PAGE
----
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Hip Dysplasia Overview
Hip Image
Normal Pelvis
Dysplastic Pelvis
Severe Dysplasia Oa

Information on the condition and its management options.

The hips (pelvis)

The pelvis consists of two symmetrical sides; each has a ‘ball and socket joint’ where the hind limb articulates with the pelvis.

The femoral head (‘ball’) is the top of the thigh bone (femur), and fits into the acetabulum (‘socket’) of the pelvis.

In a normal joint, the femoral head sits tightly inside the acetabulum and when our pets walk, weight bearing forces are spread evenly throughout the femoral head and acetabulum. The femoral head remains inside the socket and is held in place by the surrounding supportive soft tissues.

Hip Dysplasia

Hip dysplasia is one of the most common orthopaedic conditions in dogs but can also be seen (less commonly) in cats.

It is a developmental condition meaning that the shape of the pelvis is normal at birth but becomes progressively abnormal as the animal grows. Hip dysplasia affects the shape of the ball and socket joint in the pelvis. The term ‘dysplasia’ just means an ‘abnormal development’. Hip loosening (laxity) develops early in life and the stabilising soft tissues around the joint loosen. The femoral head fails to fit tightly into the acetabulum (it is less congruent). As a result, when our pets move the weight is not distributed as evenly across the joint, and the forces concentrate on the outer rim of the acetabulum. This causes the acetabulum to ‘erode’ and become shallower, which in turn leads to the femoral head becoming misshapened and flattened (secondary changes). Joint laxity can lead to a partial dislocation (subluxation) of the ball and socket joint. Instability and the secondary changes cause degeneration of the joint as it develops, resulting in inflammation and finally osteoarthritis as bone and cartilage rub against each other instead of sliding smoothly.

This condition has genetic and environmental factors and susceptibility to the development of hip dysplasia is as a result of an inherited predisposition. Hip dysplasia generally affects large rapidly growing dogs with symptoms becoming apparent at 3-12 months of age. Studies have shown that degeneration in these dogs can be accelerated by other factors such as bodyweight, rate of growth and trauma during development.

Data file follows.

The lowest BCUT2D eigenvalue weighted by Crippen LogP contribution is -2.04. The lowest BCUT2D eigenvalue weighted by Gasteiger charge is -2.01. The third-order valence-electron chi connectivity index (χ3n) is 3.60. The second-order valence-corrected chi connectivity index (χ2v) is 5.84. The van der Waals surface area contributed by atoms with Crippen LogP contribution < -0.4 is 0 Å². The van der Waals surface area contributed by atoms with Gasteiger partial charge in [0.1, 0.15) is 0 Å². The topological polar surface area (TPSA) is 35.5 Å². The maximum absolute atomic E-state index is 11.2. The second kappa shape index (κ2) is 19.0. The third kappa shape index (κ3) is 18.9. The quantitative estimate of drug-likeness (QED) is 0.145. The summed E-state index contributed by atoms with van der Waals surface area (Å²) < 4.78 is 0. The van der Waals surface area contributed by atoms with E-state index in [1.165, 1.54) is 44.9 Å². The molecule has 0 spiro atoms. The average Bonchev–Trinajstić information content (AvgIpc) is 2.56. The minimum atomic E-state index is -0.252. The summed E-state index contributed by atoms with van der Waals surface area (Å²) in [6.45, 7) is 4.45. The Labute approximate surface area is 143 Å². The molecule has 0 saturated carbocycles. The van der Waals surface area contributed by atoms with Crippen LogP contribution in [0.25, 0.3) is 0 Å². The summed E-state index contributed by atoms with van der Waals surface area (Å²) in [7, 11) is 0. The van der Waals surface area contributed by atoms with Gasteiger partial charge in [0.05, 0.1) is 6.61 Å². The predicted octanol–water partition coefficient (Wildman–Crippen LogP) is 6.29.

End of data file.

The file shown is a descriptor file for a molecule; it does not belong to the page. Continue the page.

Obesity can contribute hugely to the magnitude of symptoms as any additional weight increases the pressure applied to an already painful joint.


Dogs suffering with hip dysplasia present in two ways.

Most commonly, puppies present at 3-12 months of age and symptoms shown may include a reluctance to play, change in hind limb movements (two-legged ‘bunny hopping’ is commonly seen) or lameness, pain and stiffness after rest and early exhaustion. Symptoms do depend on the degree of joint laxity, inflammation and duration of the disease. Immature animals usually experience pain as a result of the instability of the joint and repetitive strain placed on the soft tissues surrounding the pelvis. In contrast, Adult pets develop secondary osteoarthritis and this is the main cause of their pain.


A diagnosis of hip dysplasia can be achieved through an examination by your vet. Palpation or manipulation of the joint can reveal instability, pain and in some cases, subluxation.

Radiographs (x-rays) are often advised to confirm the diagnosis and to provide more information on the degree of laxity present and signs of osteoarthritis.


The majority of pets suffering with hip dysplasia can be managed successfully by non-surgical means such as exercise control, physiotherapy or hydrotherapy, diet modifications and anti-inflammatory drugs. Long-term medication is not recommended however and if the patient requires this for a pain free life then surgery should be considered to correct the problem. These options are described in detail in our information sheet on management of osteoarthritis.

If conservative management is not successful surgical options include:

  • Total Hip Replacement (THR)
  • Femoral Head and Neck Ostectomy (FHNO)


This can be variable depending on the treatment option. Please view our information sheets on the different surgical techniques for more detailed information regarding expectations on recovery.


· Developmental condition with an inherited factor.

· ‘Dysplasia’ means ‘abnormal development’.

· Degeneration of the ball & socket joint in the pelvis.

· Most common in large breed, rapidly growing dogs.

· Presents at 3-12 months of age.

· Can have a conservative approach but often will require surgery.

· Secondary osteoarthritis will develop.

· Obesity is a contributing factor.